The Rise of the Religious Right in Israel

Book Review M. Eliany

Cosmic Fear: The Rise of the Religious Right in Israel
Greenfield Tzvia
2001 Miskal – Yedioth Ahronoth Books and Chemed Books, Tel Aviv (Hebrew)


Objecting and antagonist orthodox Jews tend not to support a secular Jewish state, which engages in bringing about national redemption pro-actively. According to these groups if Jews follow Torah precept, a Divine peace will reign upon the land of Israel (Leviticus 26:3-6). They wish to derail Zionist nation building and accept life in exile as long as divine redemption does not take place (p.35).

Zionists reinterpreted Judaism in light of their own time, i.e., redefining man as a proactive agent responsible for his personal and national redemption, while orthodox Jewry subjects man to the will of God and divine redemption (Hertzel ??”?; Greenfield, 2001: p.57, 68, 70). Zionism sought to transform newcomers, not only to make political gains but also to reshape the way individual Jews think and behave (Greenfield, 2001: p.73). Labour Zionism, which was characterized by authoritarianism at its onset, contained the seeds of its own destruction since it empowered its members to rebel and seek personal and national redemption simultaneously (Greenfield, 2001: p.75).

Orthodox nationalists support Zionists’ nation building as a preliminary step that precedes divine redemption. They support Liberal Conservatives (i.e., Likud) who opt for expanding Israel beyond its 1967 borders, hoping that an orthodox nationalist agenda will prevail at the end of the road. However, as expansionist policies are associated with political, cultural and economic isolation, as well as with militarism, Liberal conservatives could not sustain such policies and forgo economic development, democracy and international integration (p.36). As a consequence, orthodox nationalists used threats (i.e., civil war) to force Liberal Conservatives to maintain expansion policies (p.88-89). Orthodox nationalists do not accept the reality that a compromise may be necessary to bring about peace and security.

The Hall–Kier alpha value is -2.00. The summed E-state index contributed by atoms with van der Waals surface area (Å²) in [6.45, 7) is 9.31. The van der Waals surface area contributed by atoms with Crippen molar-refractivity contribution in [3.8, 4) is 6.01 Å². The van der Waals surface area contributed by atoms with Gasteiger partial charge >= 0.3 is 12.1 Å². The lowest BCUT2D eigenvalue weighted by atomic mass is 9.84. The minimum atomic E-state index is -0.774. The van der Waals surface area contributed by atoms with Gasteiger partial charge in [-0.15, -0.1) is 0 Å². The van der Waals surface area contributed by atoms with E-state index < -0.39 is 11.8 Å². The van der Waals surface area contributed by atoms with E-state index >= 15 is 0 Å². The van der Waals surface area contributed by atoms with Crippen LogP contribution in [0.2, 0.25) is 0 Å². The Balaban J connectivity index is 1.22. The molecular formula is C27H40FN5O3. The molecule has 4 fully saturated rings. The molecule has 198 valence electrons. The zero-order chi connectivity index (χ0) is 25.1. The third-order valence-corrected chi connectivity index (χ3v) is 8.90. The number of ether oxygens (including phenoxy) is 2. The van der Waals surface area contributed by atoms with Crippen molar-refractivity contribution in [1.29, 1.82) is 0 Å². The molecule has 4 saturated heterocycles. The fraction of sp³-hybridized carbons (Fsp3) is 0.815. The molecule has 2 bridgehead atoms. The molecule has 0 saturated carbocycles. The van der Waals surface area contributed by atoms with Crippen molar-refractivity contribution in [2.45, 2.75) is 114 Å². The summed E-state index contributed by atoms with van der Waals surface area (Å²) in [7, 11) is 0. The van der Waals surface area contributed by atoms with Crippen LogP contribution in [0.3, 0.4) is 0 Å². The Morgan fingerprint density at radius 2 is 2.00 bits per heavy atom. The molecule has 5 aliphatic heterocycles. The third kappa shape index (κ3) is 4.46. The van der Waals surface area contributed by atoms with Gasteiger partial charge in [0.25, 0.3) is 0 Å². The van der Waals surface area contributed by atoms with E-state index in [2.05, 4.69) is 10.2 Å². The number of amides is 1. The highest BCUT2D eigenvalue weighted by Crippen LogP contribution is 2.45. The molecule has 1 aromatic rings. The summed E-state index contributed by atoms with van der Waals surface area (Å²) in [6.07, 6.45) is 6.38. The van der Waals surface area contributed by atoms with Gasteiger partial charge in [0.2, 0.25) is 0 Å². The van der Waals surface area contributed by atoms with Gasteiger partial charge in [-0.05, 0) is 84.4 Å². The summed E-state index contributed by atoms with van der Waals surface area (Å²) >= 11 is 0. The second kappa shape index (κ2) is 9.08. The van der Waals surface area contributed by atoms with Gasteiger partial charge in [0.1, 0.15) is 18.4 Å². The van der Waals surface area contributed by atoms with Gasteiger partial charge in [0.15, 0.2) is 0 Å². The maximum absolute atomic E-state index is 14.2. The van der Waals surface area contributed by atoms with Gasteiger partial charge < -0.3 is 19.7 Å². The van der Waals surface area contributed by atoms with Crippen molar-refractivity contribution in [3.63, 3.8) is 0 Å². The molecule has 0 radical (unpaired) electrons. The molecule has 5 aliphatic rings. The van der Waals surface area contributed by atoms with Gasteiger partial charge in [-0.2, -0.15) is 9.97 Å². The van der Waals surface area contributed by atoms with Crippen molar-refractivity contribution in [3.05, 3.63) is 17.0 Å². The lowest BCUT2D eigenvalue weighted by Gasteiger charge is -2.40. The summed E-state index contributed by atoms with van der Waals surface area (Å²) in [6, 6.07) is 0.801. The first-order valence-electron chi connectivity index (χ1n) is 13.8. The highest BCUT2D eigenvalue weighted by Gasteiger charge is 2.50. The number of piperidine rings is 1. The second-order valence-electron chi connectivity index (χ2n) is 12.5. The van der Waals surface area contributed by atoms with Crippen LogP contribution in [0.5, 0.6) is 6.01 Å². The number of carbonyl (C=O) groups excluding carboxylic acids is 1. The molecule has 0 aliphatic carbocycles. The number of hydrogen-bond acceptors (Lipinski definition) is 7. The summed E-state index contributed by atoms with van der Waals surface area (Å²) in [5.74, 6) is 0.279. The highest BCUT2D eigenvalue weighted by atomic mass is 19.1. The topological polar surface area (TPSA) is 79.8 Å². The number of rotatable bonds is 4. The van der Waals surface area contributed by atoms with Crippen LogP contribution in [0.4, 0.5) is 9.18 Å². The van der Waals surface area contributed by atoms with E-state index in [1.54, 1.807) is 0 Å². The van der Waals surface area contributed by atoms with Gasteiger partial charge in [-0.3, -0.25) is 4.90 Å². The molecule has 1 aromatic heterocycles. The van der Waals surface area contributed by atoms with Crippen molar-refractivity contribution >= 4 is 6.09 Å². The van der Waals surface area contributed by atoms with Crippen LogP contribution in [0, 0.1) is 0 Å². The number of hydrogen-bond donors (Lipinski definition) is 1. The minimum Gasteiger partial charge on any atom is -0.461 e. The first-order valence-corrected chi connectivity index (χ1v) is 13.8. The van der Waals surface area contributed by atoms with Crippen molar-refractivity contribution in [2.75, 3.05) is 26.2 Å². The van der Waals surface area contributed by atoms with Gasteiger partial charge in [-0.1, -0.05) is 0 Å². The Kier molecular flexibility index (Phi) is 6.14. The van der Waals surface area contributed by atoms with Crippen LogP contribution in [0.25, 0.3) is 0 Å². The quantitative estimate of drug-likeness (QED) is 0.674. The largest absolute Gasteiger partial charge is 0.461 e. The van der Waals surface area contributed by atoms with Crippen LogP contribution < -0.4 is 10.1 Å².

As orthodox nationalists succeeded in shaping Liberal Conservatives policies in terms of settlements expansion and as settlements beyond Israel’s 1967 borders provided cheap housing to all orthodox Yeshiva students, objecting and antagonist orthodox groups joined the bandwagon of expansion, although it contradicts rabbinic rulings relating to rebellious behaviour, hoping that their success would produce a viable alternative to secular Zionism (Greenfield, 2001: p.90). But here, orthodox Jews faced some shortcomings. Some acquired military success. Some made gains in politics. But most had only rabbinic studies to rely on and remained dependent on rabbinic authorities. In other words, orthodox Jewry leadership realized it was short of relevant talent to bring about national redemption, especially in a world of modernity. Thus, they wondered how and why God brought redemption in the hands of secular rather than in the hands of orthodox Israelis. And in order to diminish the success of the first, orthodox Jews point to the failure to provide security inside Israel (i.e., war and Intifadas) and externally to Jews around the world (i.e., terror). They also lent support to the most conservative elements in the Likud (i.e., Netanyahu), in its attempt to ‘dismantle’ the secular Zionist enterprise (i.e., privatization). Orthodox nationalists attribute the success of Zionists and Israel to miracles and divine intent and believe that they are destined to take over the leadership of nation building according to God’s will (Greenfield, 2001: p.91-101).